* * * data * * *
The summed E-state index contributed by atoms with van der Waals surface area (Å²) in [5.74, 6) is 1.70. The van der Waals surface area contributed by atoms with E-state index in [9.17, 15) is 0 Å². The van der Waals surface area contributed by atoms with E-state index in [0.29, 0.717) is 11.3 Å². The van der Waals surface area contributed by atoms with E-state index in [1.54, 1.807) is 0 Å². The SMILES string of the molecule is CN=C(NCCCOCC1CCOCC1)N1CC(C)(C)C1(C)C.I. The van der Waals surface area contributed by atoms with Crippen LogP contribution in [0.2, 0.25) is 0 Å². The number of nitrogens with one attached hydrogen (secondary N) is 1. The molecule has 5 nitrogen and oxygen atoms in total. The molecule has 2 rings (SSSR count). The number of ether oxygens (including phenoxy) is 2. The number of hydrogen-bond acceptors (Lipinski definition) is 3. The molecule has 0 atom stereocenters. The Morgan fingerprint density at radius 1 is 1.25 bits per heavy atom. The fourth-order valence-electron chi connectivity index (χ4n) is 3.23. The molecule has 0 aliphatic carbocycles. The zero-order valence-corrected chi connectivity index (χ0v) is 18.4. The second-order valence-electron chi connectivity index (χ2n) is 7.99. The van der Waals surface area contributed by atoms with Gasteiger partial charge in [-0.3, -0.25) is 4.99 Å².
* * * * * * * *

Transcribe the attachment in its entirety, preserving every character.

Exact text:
The summed E-state index contributed by atoms with van der Waals surface area (Å²) in [5.74, 6) is 1.70. The van der Waals surface area contributed by atoms with E-state index in [9.17, 15) is 0 Å². The van der Waals surface area contributed by atoms with E-state index in [0.29, 0.717) is 11.3 Å². The van der Waals surface area contributed by atoms with E-state index in [1.54, 1.807) is 0 Å². The SMILES string of the molecule is CN=C(NCCCOCC1CCOCC1)N1CC(C)(C)C1(C)C.I. The van der Waals surface area contributed by atoms with Crippen LogP contribution in [0.2, 0.25) is 0 Å². The number of nitrogens with one attached hydrogen (secondary N) is 1. The molecule has 5 nitrogen and oxygen atoms in total. The molecule has 2 rings (SSSR count). The number of ether oxygens (including phenoxy) is 2. The number of hydrogen-bond acceptors (Lipinski definition) is 3. The molecule has 0 atom stereocenters. The Morgan fingerprint density at radius 1 is 1.25 bits per heavy atom. The fourth-order valence-electron chi connectivity index (χ4n) is 3.23. The molecule has 0 aliphatic carbocycles. The zero-order valence-corrected chi connectivity index (χ0v) is 18.4. The second-order valence-electron chi connectivity index (χ2n) is 7.99. The van der Waals surface area contributed by atoms with Gasteiger partial charge in [-0.3, -0.25) is 4.99 Å².